Hakushu Single Malt Whiskey Review [In Depth]

Suntory Hakushu Single Malt Distiller's Reserve

Alex author


Founder, writer
hakushu single malt review header

Suntory Hakushu Single Malt Whiskey Details

Distillery: Hakushu

Type & Region: Japanese whisky, Japan

Alcohol: 43%

Composition: 100% malted barley

Aged: At least 3 years

Color: 1.0/2.0 on the color scale (deep copper)

Price: $80-100

From the company website:

Straight from the untouched forests, soft and crisp waters and mountains of the Southern Japanese Alps, it is no wonder that Hakushu is a “green and fresh” whisky. Created by the dream for a new type of whisky of Keizo Saji, the second master blender, the unique taste made in distinct Four seasons in high altitude is praised by the most curious whisky connoisseurs and lovers of gastronomy. Its crisp and vibrant feel, unique in a single malt whisky, enlivens and liberates your senses.

suntory hakushu whiskey overview

Hakushu is one of two Suntory-owned distilleries that produce single malt Japanese whiskey. If you know the brand, you probably know it for the 12 and 18 year versions. Given the huge shortage in older whiskey though, you’re most likely going to find this non age-stated Hakushu Single Malt Whiskey, also called Hakushu Distiller’s Reserve in the US (but not Japan).
The distillery is about 3 hours north west of Tokyo in Yamanashi prefecture, bordering Nagano prefecture. It’s out of the way for most tourists who I would expect to go to Tokyo and Kyoto, but the really adventurous few just might make the trip there.
Based on my experience with Hakushu 12 Year, Hakushu Single Malt Whiskey should be a lightly peated and predominantly bourbon cask-aged single malt, in the same ballpark as Nikka Yoichi Single Malt.
Before I get to the review (soon), I also wanted to mention a weird phenomenon that I’ve also seen with Yamazaki Distiller’s Reserve: it barely appears on the US website (but does on the global website). It’s not even mentioned as a product under the “product range” section.
Suntory loves to talk about the 12 and 18 year, and pretend that the Distiller’s Reserve doesn’t exist, although it’s the only one most people in the world can buy. Then again, maybe it’s not mean to be sold in the US, which would explain why it doesn’t appear on the site.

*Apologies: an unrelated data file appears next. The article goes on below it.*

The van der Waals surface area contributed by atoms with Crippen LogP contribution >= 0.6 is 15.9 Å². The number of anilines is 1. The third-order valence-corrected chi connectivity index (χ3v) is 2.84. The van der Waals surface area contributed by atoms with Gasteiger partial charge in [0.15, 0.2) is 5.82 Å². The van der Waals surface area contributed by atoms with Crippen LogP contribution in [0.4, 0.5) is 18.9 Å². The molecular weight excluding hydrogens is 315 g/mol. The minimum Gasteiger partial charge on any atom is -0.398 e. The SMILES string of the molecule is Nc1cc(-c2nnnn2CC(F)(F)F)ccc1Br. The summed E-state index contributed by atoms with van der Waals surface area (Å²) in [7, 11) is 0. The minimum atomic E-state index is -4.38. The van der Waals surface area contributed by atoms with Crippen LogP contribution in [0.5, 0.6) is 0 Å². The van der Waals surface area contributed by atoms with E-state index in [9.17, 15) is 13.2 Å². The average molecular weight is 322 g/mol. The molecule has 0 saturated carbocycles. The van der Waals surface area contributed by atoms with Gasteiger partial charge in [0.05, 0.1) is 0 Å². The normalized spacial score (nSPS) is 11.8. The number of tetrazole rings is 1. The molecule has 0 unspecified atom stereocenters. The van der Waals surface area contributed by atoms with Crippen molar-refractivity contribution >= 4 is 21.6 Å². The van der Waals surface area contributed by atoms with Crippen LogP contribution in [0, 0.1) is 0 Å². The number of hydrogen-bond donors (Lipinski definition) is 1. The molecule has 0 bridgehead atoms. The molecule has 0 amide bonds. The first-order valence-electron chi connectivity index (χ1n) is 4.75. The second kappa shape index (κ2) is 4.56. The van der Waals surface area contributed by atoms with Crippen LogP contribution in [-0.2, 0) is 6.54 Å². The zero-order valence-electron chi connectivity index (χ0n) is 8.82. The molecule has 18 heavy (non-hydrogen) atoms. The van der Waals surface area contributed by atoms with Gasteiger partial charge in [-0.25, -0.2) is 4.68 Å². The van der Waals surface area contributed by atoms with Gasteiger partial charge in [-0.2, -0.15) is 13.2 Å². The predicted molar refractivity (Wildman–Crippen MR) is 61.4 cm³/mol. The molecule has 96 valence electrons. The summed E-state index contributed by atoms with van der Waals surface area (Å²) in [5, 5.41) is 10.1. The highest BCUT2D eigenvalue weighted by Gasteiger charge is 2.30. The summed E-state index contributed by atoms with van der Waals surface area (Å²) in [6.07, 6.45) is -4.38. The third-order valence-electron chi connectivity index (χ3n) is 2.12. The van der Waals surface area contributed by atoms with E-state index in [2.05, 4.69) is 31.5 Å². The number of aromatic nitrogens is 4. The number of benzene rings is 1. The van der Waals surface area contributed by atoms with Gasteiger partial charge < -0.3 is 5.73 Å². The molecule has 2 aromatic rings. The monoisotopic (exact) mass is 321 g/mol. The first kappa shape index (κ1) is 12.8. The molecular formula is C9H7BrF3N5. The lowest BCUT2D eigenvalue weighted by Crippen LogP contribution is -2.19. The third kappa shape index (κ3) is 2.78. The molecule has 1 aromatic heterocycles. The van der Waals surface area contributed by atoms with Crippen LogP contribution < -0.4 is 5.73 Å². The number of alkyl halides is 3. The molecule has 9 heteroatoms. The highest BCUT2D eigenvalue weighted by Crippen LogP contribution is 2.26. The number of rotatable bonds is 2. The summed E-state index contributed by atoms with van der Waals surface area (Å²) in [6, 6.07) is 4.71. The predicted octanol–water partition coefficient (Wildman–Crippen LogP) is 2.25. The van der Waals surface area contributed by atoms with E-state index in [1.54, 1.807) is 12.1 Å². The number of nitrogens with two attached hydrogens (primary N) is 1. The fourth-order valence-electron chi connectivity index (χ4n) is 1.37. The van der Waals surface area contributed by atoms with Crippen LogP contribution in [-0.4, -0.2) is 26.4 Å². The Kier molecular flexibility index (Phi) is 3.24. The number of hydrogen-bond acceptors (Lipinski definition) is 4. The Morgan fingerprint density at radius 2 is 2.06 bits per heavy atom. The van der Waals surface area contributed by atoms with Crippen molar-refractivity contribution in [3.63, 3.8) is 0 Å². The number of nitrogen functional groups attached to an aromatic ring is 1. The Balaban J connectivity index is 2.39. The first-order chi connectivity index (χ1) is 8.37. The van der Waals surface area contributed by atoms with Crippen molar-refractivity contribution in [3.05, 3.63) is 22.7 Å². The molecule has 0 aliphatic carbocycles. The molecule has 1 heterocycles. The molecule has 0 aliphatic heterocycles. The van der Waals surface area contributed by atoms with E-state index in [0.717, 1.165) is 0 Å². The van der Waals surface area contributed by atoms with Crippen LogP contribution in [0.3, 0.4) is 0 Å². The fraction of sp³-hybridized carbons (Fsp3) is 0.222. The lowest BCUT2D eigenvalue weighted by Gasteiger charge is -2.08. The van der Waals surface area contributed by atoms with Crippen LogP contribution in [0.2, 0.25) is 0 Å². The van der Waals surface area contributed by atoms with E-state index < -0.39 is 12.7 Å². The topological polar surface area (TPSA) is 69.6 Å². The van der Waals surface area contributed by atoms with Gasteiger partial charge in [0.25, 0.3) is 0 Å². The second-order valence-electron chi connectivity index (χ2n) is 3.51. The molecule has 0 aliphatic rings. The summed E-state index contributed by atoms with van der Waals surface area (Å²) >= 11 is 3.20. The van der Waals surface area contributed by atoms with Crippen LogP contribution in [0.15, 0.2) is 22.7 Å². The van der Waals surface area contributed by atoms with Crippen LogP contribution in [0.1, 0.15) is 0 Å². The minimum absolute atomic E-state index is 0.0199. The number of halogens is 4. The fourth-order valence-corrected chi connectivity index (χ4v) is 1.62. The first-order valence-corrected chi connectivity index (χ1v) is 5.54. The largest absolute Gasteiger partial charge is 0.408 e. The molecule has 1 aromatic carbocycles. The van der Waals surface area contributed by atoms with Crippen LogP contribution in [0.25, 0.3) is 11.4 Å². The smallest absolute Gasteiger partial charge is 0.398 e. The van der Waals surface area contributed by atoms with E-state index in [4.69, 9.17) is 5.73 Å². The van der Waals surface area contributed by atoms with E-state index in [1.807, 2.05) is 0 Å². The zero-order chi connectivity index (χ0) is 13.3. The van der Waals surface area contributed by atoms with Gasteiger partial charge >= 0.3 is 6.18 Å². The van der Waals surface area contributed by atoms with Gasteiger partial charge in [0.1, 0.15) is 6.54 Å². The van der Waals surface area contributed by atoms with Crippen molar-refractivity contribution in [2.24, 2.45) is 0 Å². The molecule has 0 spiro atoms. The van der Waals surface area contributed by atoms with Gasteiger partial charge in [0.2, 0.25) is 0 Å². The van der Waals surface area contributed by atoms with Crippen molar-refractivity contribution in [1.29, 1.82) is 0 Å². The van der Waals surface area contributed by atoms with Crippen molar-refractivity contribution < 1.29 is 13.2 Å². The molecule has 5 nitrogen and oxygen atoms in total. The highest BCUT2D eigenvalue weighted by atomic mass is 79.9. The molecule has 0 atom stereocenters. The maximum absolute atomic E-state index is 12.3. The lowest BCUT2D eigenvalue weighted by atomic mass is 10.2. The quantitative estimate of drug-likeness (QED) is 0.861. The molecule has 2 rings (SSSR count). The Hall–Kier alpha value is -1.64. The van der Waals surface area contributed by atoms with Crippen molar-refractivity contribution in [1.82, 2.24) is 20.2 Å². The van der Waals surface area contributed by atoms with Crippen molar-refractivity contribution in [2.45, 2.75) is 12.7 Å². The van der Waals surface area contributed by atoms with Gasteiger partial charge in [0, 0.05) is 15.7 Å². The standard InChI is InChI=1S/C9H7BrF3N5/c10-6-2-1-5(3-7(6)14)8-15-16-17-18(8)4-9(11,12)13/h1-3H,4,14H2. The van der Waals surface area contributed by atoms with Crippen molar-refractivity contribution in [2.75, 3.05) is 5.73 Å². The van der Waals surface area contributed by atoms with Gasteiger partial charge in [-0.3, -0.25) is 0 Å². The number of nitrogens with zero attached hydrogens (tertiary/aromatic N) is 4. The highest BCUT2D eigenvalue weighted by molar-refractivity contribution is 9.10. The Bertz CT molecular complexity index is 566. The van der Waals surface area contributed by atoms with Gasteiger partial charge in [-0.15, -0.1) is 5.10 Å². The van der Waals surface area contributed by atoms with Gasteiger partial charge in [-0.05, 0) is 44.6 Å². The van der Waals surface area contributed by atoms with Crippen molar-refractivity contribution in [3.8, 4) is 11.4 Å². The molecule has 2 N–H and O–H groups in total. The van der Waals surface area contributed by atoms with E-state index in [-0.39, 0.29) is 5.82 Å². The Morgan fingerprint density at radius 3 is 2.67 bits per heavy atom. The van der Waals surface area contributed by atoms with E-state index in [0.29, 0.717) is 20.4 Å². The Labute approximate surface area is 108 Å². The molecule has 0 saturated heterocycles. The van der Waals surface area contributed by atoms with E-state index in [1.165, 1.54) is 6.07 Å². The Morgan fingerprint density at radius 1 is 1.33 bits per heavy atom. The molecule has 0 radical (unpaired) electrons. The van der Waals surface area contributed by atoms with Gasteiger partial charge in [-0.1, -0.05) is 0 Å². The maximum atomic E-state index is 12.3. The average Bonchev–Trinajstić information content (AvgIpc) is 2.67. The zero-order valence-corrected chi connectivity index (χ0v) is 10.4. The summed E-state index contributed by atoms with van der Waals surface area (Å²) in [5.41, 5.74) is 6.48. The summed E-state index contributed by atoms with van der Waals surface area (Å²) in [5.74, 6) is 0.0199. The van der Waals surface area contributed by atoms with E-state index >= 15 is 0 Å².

I guess I’ll give it some attention and get to know it better in this Hakushu Distiller’s Reserve Single Malt Whiskey review.
hakushu single malt review front label
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suntory hakushu whiskey smell

Hakushu Single Malt Whiskey starts with honey, ripe pear and peach, toasted grains, grapefruit, clove, green grape, roasted oak, dried grass, and black pepper. My first impression is that it’s a somewhat fruity and somewhat bright single malt that also feels closed-off, so it’s a little challenging to pull out the scents.
I’ve gotten used to the fruitiness jumping out more, like it does with Yamazaki, Miyagikyo, and Yoichi. In Hakushu, it’s a bit more reserved. Other than that, the scents have an extra helping of roasty and spicy kick with oak, clove, and black pepper that I didn’t expect.
After swirling and some rest, Hakushu Single Malt gives off creamy honey, pear, vanilla, toasted grains and grass, black pepper, clove, and pineapple. My best guess is that this is nearly 100% aged in bourbon casks because the fruit is more tropical and there’s no dark fruit or berries so speak of…and oddly no peat.
While the fruitiness still leads the way, the spice and toastiness aren’t far behind, which feels a little bit out of place. And the “subtle smoke” mentioned on the website, it’s so subtle that it’s not even there. So overall, Hakushu Distiller’s Reserve smells a bit rushed and young, although for the most part holds it all together into a decent smelling package.
hakushu single malt review back label

suntory hakushu whiskey taste and aftertaste